NewsBlog Editorâ€™s Note: This post is the second of a series written by CMIE Research Fellow Anthony Green, as part of the documentation for Greenâ€™s CMIE Research Internship. See other posts in this series here.
Perfect pitch, absolute pitch, relative pitch – all terms thrown around meaning basically one thing: if someone says to someone else, “Sing an ‘A’!” this person can probably do it. Of course, some can do it more accurately than others. More often than not, such a skill is used by those born with this unique ability. For instance, some of my friends have such a sensitive perfect pitch that they can name the notes of the partials of a tire squeaking as it skids. These very same friends of mine have great intonation when performing, and can tune guitars and other string instruments without a piano, a tuning fork, a pitch pipe, an electronic tuner, or other devices which may or may not be readily available when tuning.Â
Can solfege be a step in developing such a unique technique? According to a study done by the University of California, San Francisco, absolute or perfect pitch is defined as thus: “Absolute pitch, commonly referred to as perfect pitch, is an intriguing cognitive trait involved in music perception and is defined as the ability to identify the pitch of a musical tone without an external reference pitch. To be considered an absolute pitch possessor, an individual must have the ability to identify pitches accurately and instantaneously.” It is a purely cognitive ability, which implies that it is a trait relating to one’s process of perception and memory.Â
In Professor Scripp’s Solfege for Singers class, the students are asked to remember “themes” – the beginning tonic excerpts of popular, tonal works – in different keys. Over the course of this semester, most of the sight-singing exercises used have been in the key of C-major. For this key, the student used a Mozart theme from the Marriage of Figaro – sol-sol mi, sol-sol mi, sol-sol fa re, fa-fa re, fa-fa re, fa-fa mi do. Such an easy melody, whether known before the class or learned in less than 10 seconds during class, has made for an extremely accessible C-major theme for one’s memory. Without having heard a note in the class, Professor Scripp will pull out an exercise, have the students examine it, then ask the students to “sing our theme in C-major.” Without fail, every student will more or less begin on the same note. And during the 3 or 4 seconds of singing the theme, the tonic is eventually established and agreed upon. All of this is done without playing the piano, using a tuning fork, a pitch pipe, an electric tuner – in other words, “without an external pitch reference.”Â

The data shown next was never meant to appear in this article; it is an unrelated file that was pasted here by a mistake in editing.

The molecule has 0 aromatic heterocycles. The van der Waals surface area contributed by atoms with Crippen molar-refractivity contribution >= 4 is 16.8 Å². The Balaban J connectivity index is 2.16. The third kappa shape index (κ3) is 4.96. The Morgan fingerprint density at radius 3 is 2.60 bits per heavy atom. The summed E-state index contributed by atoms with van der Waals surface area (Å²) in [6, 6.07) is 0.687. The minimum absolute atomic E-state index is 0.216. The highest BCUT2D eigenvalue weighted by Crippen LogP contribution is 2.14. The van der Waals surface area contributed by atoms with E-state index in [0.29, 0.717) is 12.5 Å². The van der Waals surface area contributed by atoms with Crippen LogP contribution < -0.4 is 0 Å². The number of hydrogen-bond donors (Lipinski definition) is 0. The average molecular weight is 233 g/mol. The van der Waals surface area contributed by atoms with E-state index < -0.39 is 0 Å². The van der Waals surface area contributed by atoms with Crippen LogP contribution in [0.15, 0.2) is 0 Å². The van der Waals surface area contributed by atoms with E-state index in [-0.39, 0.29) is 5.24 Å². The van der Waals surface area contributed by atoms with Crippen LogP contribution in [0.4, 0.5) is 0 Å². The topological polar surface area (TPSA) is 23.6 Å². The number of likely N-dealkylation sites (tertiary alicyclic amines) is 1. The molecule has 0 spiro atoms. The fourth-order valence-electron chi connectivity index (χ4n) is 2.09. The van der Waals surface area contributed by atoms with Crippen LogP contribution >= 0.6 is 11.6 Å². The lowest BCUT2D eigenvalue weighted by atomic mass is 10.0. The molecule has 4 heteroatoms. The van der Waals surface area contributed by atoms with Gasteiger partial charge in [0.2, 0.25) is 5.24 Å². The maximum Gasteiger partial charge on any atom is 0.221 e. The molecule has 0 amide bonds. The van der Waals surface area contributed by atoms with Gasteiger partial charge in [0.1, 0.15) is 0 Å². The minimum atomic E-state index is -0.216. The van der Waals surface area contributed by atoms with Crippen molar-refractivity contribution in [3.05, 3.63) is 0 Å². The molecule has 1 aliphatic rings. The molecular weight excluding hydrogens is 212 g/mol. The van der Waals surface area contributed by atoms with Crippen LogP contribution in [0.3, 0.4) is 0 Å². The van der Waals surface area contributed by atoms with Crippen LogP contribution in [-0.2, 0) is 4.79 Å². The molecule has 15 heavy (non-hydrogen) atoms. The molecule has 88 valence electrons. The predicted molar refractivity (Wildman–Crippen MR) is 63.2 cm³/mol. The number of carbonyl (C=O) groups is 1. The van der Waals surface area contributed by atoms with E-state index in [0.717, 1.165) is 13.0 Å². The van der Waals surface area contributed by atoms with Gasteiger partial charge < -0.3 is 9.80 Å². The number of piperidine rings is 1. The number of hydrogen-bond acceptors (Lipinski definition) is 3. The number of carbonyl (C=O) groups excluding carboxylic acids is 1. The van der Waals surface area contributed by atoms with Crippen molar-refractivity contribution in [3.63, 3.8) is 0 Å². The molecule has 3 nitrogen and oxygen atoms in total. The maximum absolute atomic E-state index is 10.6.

These observations have lead me to believe that a goal of solfege, relating to the one the class has already established of reinforcing one’s relative pitch, is to develop or discover an absolute pitch ability within oneself. I have not observed any discoveries in the class as of yet, but I have observed the development of an excellent pitch memory in a couple of students in the class. Knowing that absolute pitch is a cognitive ability, solfege can greatly aid in pitch memory to a point where one can ask someone else, “Do you have a G memorized?”, and this person can respond by singing the Marriage of Figaro theme’s first pitch. After this very basic step, two steps can be taken: 1) the solfege student can develop a excellent relative pitch, which would not only include the ability to sing any interval up or down from the memorized pitch, but also include the ability to reduce intervals to their shortest distances. For example, when I sing an A, I am inclined to sing an A4 in a falsetto. However, if I hear a E-flat2, then I need to either hear that note two octaves up or hear my A two octaves down. Such an ability has been worked on by the students in this class without directly naming this ability. (Professor Scripp encourages the students to jump octaves and sing different parts when sight reading polyphonic works.) And 2) the student can eventually memorize every pitch, and exercise this pitch memory to perfection. In a way, Professor Scripp advocates this method above others, but his method is very subtle, and works on a subconscious level. While the students have not yet sang exercise in every major and minor key yet, Professor Scripp feels it is best to memorize pieces in every key. When this was stated in class, I thought that this would be difficult. But has a music student ever contemplated the amount of repertoire stored in his or her brain? Finding tonal repertoire in each major and minor key might not be as hard as one thinks, if one is a music student. Pianists – if you have played through the beginning of each prelude of the Well-Tempered Clavier, book I or book II, then you can easily develop absolute pitch.Â
I must emphasize, however, that this was never directly stated in class, and it is not ever worked on directly in class. If one uses solfege as a method of pitch memory to develop a mild to strong absolute pitch ability, I highly suggest working with an external pitch device extensively in the beginning. I emphasize this because the “sol” in the Marriage of Figaro theme sometimes is a “sol-flat.”
Aside: throughout the semester, I have also briefly participated as a student. The class has helped me memorized an A, a G, an E, and a C. Consequently, when one of my choirs in Providence recently sang a cappella at an elderly person’s home and I did not bring my pitch pipe, we survived.